Avihimsa (pronounced awihingsa in Thai, is a Pali word which means not causing harm. It originates from the Sanskrit himsa, meaning injury or harm which, when a‐ is added, takes on the opposite meaning, non‐ harming (a‐himsa). Not causing injury or harm has a broader meaning than simply not physically hurting a fellow human being or animal.
To practise avihimsa is not to say or do anything that creates suffering for oneself or for others and also not to say or do anything that creates or encourages the cause of suffering in oneself or others. We should not do anything which provokes negative thoughts or instigates harmful actions. For example, we might say something to a friend which, though not directly hurting them, may lead to angry thoughts and therefore creates negativity within that person’s mind.
Avihimsa relates particularly to the Buddha’s teaching on moral conduct. He taught about the benefits of ‘’right speech’’ and ‘’right action’’ and proposed an essential minimum of 5 moral precepts (sila) for lay people to follow:
1. To abstain from killing any living creatures
2. To abstain from stealing
3. To abstain from sexual misconduct
4. To abstain from false speech
5. To abstain from intoxicants
These are not an empty formula dictated by tradition or religious scriptures, but rather a practical means to ensure one’s speech and actions harm neither others nor oneself. They are essential pre‐conditions for the development of a peaceful mind (samadhi) and arising of wisdom (panya).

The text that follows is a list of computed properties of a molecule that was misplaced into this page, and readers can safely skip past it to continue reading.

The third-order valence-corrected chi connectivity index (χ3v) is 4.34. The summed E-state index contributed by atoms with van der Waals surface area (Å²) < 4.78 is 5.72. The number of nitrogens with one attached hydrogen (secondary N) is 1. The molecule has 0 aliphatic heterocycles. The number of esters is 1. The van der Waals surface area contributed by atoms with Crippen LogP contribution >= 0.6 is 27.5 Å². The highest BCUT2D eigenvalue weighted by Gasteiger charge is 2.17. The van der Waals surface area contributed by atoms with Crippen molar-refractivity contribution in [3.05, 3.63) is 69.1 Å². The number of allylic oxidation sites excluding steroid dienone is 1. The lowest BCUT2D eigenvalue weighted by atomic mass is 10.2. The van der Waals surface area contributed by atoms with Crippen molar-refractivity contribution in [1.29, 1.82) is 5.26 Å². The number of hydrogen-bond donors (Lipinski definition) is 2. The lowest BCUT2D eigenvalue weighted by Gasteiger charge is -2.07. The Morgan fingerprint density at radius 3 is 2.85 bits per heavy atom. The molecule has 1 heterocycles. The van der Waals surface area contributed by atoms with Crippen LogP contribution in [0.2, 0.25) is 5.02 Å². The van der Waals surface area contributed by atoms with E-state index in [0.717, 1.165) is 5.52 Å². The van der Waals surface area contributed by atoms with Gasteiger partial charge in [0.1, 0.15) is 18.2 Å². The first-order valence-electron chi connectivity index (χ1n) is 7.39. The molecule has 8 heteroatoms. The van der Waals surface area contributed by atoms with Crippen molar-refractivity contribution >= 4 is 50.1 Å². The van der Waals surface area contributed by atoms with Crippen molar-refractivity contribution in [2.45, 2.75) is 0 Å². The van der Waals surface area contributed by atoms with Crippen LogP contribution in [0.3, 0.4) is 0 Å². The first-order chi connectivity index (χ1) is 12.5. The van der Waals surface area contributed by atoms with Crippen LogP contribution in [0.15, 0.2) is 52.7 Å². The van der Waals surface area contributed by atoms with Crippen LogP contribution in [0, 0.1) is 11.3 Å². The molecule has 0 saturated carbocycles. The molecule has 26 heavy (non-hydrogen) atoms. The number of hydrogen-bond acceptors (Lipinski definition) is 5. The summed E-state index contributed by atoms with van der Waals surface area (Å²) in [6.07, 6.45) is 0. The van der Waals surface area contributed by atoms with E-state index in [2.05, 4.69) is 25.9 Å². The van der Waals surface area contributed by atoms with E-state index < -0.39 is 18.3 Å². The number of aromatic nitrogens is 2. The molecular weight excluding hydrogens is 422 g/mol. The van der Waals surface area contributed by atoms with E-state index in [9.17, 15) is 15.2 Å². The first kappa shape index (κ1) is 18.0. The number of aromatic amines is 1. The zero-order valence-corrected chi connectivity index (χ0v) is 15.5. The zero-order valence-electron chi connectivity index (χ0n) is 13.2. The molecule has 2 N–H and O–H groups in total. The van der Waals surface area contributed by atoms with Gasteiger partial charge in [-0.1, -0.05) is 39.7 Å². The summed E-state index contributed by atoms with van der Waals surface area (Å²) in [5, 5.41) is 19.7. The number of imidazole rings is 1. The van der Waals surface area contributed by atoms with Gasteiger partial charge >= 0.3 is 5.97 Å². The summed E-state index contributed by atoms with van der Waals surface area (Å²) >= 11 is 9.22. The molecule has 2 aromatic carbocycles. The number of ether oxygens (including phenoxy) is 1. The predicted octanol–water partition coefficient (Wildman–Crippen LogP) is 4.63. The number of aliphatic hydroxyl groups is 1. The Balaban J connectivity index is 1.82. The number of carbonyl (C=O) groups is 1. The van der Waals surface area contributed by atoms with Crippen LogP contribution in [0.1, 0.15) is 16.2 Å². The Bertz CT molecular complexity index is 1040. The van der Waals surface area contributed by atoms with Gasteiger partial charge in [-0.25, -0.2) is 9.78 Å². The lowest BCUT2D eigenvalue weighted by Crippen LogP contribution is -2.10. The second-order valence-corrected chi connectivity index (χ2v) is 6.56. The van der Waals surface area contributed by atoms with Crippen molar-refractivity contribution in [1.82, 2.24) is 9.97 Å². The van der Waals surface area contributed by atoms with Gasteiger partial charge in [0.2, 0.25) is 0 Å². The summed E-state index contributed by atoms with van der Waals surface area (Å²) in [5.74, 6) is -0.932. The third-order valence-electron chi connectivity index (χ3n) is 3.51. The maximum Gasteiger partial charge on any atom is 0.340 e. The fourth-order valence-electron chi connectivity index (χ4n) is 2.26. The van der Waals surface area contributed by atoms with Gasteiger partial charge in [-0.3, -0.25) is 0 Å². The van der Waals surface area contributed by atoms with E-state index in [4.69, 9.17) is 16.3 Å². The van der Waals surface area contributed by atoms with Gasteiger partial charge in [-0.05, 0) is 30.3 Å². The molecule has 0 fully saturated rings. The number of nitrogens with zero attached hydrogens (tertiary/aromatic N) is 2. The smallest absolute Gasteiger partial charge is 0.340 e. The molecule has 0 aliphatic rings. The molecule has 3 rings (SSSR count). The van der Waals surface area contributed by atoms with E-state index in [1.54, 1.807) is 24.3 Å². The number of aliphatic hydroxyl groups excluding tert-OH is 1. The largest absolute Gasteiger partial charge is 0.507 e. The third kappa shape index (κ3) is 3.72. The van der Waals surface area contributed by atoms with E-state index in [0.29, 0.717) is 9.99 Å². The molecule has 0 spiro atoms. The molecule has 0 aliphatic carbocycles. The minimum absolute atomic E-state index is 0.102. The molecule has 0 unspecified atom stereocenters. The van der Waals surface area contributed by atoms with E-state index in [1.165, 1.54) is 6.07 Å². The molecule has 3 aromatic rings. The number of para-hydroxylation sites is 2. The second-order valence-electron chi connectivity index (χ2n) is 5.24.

False speech is not only about whether we are telling the truth or lying. It is defined by the intention of one’s speech and whether that intention is against the best interest of the other person or is for personal interest or gain. A child who teases a classmate because they are ‘fat’ may claim she is only telling the truth and so is not breaking the sila. But if the child’s words cause the classmate to feel inferior and depressed, she is causing harm.
We are teaching our students that avihimsa means not harming others with your actions, your speech and even your thoughts. That thinking badly of others is just as harmful as saying something mean to them and this is because it is also harming you. Thoughts of revenge make us unhappy. Gossiping about somebody else, even if they are not in the room, creates a negative mind and atmosphere for yourself and those present. We can use our children’s actions and reactions in the classroom and at home to teach them the negative impact of harming, and positive impact of avihimsa. We should point out how bad an atmosphere is after someone has used hurtful words. Or we can reflect on how much more fun it is playing with friends when there is no teasing or name‐calling. We need to help children see negative thoughts as they arise and redirect them to something positive, to encourage them to see the good aspects of others instead of getting caught up in ill‐will or resentment.
Avihimsa means neither physically nor mentally hurting humans, animals and nature. From killing ants to polluting rivers. We want to help our children understand that harming others is unwise, not because it is a ’sin’ or breaks a ‘rule’, but because of the very direct consequences such actions, words and thoughts have on us as well as others. Practising avihimsa creates a community based on trust and good intention, one which knows how to forgive instead of blame; moreover, making it a habit in daily life will help us to reduce our own negative thoughts, making our lives lighter and increasing happiness.